6. Have you read anything that made you think differently about fiction?
Rarely do I read any book that doesn’t make me think differently about fiction.
When I read good non-fiction it can read like fiction, if it has a good story to tell in an interesting way. This used to surprise me, but good fiction can also read like non-fiction (think memoir—James Frey, anyone?) if your characters and setting and all the details ring true and seem real to the reader, even if you’re making most of it up, so long as the story is good.
7. What is the most difficult part of your artistic process?
Other than financial, it is patience and knowing when your work is ready for publication and not just because you are tired of monkeying around with it and can’t wait to become rich and famous. It’s having the courage to accept that maybe it’s not the best it could be and then rolling up your sleeves and revising it yet again.
Having gone through it again, if done earnestly, you’re often glad that you did, surprised by how much you were able to improve the manuscript on nearly every single page!
So keep doing that! I now go through each chapter three times whether it’s my 5th, 10th or 20th draft, after I’ve printed it out and line edited it, and the changes I keep making are immense….And I thought it was already good, ready to be published! So you can either blame the agents and the publishers or get back to work and find out what’s missing or what could be fixed or improved.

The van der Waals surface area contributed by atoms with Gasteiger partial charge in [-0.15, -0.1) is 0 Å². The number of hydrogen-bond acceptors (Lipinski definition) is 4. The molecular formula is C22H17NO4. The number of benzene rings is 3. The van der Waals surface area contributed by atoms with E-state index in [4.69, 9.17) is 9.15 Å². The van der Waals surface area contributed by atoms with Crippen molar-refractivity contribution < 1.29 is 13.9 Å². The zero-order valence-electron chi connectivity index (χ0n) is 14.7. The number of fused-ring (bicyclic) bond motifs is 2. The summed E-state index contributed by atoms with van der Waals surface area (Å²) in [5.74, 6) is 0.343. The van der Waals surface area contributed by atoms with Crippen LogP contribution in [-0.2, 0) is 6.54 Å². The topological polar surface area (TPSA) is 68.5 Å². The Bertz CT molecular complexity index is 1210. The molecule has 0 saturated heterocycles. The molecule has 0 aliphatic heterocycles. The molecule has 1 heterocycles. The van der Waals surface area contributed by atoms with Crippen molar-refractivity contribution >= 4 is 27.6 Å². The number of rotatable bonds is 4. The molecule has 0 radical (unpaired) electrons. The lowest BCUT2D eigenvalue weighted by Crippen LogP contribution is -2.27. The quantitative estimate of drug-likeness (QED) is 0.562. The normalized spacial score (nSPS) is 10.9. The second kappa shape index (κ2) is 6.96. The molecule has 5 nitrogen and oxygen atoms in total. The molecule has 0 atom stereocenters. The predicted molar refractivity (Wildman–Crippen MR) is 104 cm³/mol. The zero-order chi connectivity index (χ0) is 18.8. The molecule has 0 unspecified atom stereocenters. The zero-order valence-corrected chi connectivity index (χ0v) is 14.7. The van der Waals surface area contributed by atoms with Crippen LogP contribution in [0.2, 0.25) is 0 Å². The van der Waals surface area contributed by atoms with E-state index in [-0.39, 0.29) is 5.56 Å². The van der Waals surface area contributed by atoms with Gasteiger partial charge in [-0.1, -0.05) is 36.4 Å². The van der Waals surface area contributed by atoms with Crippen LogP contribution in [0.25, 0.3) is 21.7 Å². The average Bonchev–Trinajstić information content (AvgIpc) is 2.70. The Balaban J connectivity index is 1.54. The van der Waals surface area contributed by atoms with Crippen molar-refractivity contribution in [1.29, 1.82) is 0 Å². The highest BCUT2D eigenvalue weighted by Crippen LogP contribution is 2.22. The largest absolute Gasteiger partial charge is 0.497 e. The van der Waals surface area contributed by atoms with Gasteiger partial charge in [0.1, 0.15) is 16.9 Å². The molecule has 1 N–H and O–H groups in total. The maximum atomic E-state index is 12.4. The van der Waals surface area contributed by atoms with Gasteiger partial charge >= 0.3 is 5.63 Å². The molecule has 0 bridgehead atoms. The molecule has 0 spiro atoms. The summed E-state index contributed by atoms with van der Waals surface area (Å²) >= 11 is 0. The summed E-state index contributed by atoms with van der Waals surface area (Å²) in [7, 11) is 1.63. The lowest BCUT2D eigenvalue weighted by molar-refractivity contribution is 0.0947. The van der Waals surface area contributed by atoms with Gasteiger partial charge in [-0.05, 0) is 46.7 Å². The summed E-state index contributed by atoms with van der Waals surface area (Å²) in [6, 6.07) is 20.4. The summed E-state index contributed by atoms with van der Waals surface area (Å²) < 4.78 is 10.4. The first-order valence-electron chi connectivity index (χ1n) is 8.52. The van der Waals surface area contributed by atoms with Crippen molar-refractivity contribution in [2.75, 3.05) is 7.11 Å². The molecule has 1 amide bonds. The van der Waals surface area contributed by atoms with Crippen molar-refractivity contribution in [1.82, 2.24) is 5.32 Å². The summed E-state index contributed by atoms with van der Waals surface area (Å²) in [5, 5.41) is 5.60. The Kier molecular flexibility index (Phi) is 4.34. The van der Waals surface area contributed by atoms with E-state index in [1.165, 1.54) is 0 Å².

8. What are you working on now and what are you planning on writing next? Tell us about your next project.
I have sequels planned for three novels that I wrote, including one set in Penang, which will be sandwiched between two other novels, part of a trilogy.
Originally I hadn’t planned a trilogy, or even a sequel, but when I realized both novels could be related, I changed the character in the second book to match that in a much earlier novel, and reconciled the dates, the back-stories; but then I realized that I had always planned to write a third novel set in Penang based on an incident that happened to me and I thought, this might work between the other two books, involving the same character. Since I had purposely introduced a new character at the end of the first book who would be one of the main characters in that now third book, she could be in the second book, too, along with several upcoming characters. So that second book is starting to feel like a prequel to that third book. Also, I had written a novel set in the US about a shooting incident involving a child, and I have two novels planned as sequels. Then last year I adapted a screenplay into a humorous novel about a hapless spirit helping a boy find a new mother. Of course, I have a sequel planned for that….In fact, I was itching to start either that or the other set in the US by mid-July while waiting for the results of the Faulkner-Wisdom contest where I have submitted five novels.